Sunday, November 1, 2020.
by Bryan Ferreira
Throughout the 1980s, synthpop – originally called technopop – was one of the styles that most frequented dance floors around the world. And the year 1990, which can be considered the first year of the following decade or the last year of the 1980s (depending on the method being used for the account), still had reflections of this resounding musical phenomenon that marked an entire generation.
Four synthpop bands that were very successful in the 1980s released new albums in 1990, which would become classics in the future and which helped keep the musical style on the rise in the early 1990s.
In this year of 1990, the style already presented some changes in its sonority, but still very similar to what was heard throughout the 80’s. We can even say that this was the last year of synthpop’s life as we know it previously, both in terms of sound and in terms of popularity. After that, the music scene changed completely and the vast majority of bands of this style were losing more and more relevance and popularity. And those that continued and survived started from there to present a much deeper change in sonority, no longer attending to that sound that became characteristic in the 1980s.
So, let’s check out (in order of release) these four classic albums that marked the last moments of success and popularity of synthpop and that completed 30 years in this year of 2020.
Violator (Depeche Mode)
Release: March 19, 1990.
English band Depeche Mode’s seventh studio album, “Violator” features the hits “Personal Jesus”, “Enjoy The Silence,” Policy Of Truth “and” World In My Eyes “. The work reached number 2 in the United Kingdom and number 7 in the United States. It was the group’s first album to sell 1 million copies in the USA. A sign of Depeche Mode’s rise in popularity at the time of the release of “Violator” was an autograph event at a record store in Los Angeles, which was supposed to attract just a few thousand fans, ended up attracting around 17,000. The band was forced to withdraw from the event due to security concerns, and their early departure almost caused a riot.
Romantic? (The Human League)
Release: September 17, 1990.
Formed in 1977, the Human League is one of the pioneering groups of synthpop. And having reached the peak of their success in the early 1980s, the English band already had a decline in popularity at the time of the release of their sixth studio album in 1990 – and the last one released in partnership with Virgin Records. However, the work presented a significant hit, which is considered by many to be one of the best songs of the group’s career. The track is “Heart Like A Wheel”, which reached number 29 on the English chart and number 32 on the American chart. The album itself reached number 24 in the UK.
Hack (Information Society)
Release: October 16, 1990.
Despite being formed in 1982, the American group Information Society appeared in the last wave of synthpop bands, in the late 1980s. “Hack”, the band’s second studio album released by a major label, sold well, but it didn’t. surpassed the numbers of the first album, released in 1988. It was even a much bigger success in Brazil, where at the time of this album the band experienced the peak of its popularity in the country. In addition to the album being released almost at the same time with the emergence of MTV Brasil, three months later, in January 1991, InSoc played one of the most remarkable shows in Rock in Rio 2. And in August of the same year, the group returned to Brazil for the biggest tour that an international band has ever toured the country, performing in crowded stadiums. The hits on this album were: “Think”, “How Long”, “Come With Me” and “Slipping Away”. The first single, “Think” (more info here), reached number 28 on the American chart.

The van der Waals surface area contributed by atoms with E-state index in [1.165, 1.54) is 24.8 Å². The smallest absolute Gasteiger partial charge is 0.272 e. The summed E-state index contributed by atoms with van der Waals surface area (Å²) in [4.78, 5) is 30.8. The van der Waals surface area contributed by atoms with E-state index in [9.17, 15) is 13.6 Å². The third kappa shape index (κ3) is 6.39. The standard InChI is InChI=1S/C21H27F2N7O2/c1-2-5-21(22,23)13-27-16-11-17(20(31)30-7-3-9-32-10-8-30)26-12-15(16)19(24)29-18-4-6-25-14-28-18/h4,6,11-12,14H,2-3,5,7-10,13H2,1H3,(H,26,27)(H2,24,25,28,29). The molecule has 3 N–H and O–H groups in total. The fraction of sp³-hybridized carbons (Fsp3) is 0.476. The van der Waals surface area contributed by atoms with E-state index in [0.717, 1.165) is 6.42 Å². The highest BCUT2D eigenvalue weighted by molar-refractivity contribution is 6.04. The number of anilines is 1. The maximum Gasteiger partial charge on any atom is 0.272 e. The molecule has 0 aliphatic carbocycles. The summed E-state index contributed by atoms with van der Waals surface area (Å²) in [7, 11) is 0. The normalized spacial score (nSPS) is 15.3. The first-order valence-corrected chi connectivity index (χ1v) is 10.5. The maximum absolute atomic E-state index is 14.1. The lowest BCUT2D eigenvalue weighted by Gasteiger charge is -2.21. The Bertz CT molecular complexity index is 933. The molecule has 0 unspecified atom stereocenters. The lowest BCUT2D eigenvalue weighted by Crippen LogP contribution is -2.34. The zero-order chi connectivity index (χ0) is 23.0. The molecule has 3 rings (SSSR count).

Behaviour (Pet Shop Boys)
Release: October 22, 1990.
Formed in 1981, the English duo Pet Shop Boys had already been very successful since 1985. For the production of “Behavior”, their fourth studio album, Neil Tennant and Chris Lowe were dissatisfied with the available digital synthesizers, and wanted to use analog synthesizers . So Harold Faltermeyer’s choice of producer turned out to be better than they expected, as he happened to be an expert on analog equipment. The result was a Pet Shop Boys album different from the previous album, “Introspective”, and the following album, “Very”. “Behavior” reached number 2 in the UK and number 45 in the USA. The singles extracted from the work were: “So Hard”, “Being Boring”, “How Can You Expect To Be Taken Seriously?” and “Jealousy”. Vocalist Neil Tennant stated that the album was inspired by the album “Violator”, from the other synth-pop group Depeche Mode, released in the same year. Well, the result of all this you already know: both “Violator” and “Behavior” became classic synthpop albums from 1990.